How do you know when to walk out the door? Sometimes, after researching an attorney online and reading their reviews, you get a good feeling about the person or firm and want to meet with them in person. In fact, meeting with the lawyer in person is the best way to figure out if they are a good fit to represent you and take control of your case.
This is crucial because you should see where they work, how they interact with you and their staff, how they talk about cases and your case, and how comfortable you feel with their approach, system, and personality.
As someone who has worked at multiple firms for over a decade, I can think of a number of indications or scenarios that should automatically raise red flags in your mind. If you witness any of the following things at the initial consult at an attorney’s office, whether free or not, do yourself a favor and get up from your seat, thank the attorney for his or her time, turn around and walk out the door.
The thirteen reasons to take a hike, in no particular order, are:
1. The attorney is late to your appointment:
Not necessarily if they have an appointment before yours and let it run over. However, if you see them walk in to the firm for the first time, as long as they aren’t returning from court or other practice meeting or legal proceeding. If they walk in late from lunch or in the morning, this is a bad sign. It means they do not value your time and most likely, will not value your case.
2. The attorney is not dressed professionally:
Preferably, they should be wearing a suit when they greet you. However, if it is a Friday or customary to the jurisdiction in which they practice to go sans tie (like very warm climates, I’m thinking Hawaii, etc.) you can disregard this one. Again, the lack of professional appearance indicates what is more than likely a nonchalant attitude toward their image and career in general, and is a problem for you, the prospective client.
3. The office is dirty or unkempt:
4. There are files on the ground:
While this may seem like a small deal, I assure you; it is not.
5. They bad mouth other lawyers.
6. They can’t simplify your complex issues in layman’s terms.
7. They can’t articulate how they will help you specifically. And, or; they can’t tell you about someone in a substantially similar situation to you that they have successfully helped accomplish their legal or practical goals.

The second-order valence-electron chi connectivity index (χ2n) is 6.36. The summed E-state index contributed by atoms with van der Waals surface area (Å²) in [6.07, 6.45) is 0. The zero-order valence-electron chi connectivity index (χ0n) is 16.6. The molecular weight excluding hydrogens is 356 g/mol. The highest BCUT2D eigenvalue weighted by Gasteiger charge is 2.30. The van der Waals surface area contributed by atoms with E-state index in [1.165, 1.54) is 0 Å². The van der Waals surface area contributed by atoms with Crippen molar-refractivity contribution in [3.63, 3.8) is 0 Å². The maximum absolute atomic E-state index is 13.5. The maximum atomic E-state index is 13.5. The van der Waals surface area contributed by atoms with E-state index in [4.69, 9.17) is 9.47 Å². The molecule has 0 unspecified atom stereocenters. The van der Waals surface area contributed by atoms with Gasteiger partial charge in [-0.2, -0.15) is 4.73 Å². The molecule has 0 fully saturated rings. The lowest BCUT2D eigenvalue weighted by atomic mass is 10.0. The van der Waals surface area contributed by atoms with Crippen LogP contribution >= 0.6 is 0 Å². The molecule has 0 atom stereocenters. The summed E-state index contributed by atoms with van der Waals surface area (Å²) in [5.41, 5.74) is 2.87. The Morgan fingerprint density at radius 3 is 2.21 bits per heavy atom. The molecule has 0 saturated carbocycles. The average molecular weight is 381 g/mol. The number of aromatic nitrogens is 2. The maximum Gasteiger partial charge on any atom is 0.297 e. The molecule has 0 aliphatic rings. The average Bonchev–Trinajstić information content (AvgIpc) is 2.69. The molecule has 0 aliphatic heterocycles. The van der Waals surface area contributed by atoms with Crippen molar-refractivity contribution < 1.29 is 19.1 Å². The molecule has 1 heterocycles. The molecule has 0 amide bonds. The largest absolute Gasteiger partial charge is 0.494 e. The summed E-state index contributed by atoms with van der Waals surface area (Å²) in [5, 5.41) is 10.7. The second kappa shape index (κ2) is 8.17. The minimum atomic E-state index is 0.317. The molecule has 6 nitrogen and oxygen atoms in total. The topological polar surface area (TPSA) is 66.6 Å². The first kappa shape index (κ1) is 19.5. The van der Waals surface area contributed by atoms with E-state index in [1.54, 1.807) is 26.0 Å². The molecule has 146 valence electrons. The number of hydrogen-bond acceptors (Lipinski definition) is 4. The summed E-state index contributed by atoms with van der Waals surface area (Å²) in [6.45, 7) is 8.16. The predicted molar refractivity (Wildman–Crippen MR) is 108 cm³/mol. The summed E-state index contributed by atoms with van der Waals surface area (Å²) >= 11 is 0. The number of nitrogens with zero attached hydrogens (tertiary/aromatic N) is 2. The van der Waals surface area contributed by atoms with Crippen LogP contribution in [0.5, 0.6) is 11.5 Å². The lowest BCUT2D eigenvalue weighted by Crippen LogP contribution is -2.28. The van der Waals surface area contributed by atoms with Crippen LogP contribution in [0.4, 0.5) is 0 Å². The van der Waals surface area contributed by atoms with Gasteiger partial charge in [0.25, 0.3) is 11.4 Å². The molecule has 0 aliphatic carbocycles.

8. They do not shut the door behind you when you are speaking about the case.
9. They do not do a “conflict check” on you and your case:
The attorney should find out before hearing to many details about your case if they currently have or have ever had a client or case that conflicts, ethically, or practically, with you or your interests. Not performing such a check sheds light on the attorney’s lack of concern for ethics and protecting your interests.
10. They don’t clearly explain the attorney-client privilege and that everything you share with them (with a few caveats) will be kept confidential and not shared with anyone without your permission.
11. They don’t explain how you will be charged/they don’t have a written fee agreement.
12. If you would be the Plaintiff in an injury or civil litigation case where you have been wronged and they want to charge you hourly, as opposed to on a contingency basis:
They don’t believe in your case and just want to bill you for their time. If they believed in the merit of your case or thought it was worth it for you to pursue, they would personally invest in the outcome and agree to take a percentage (usually 33-40% of the award or settlement).
13. You get a gut feeling that they don’t care about you or aren’t interested in their case.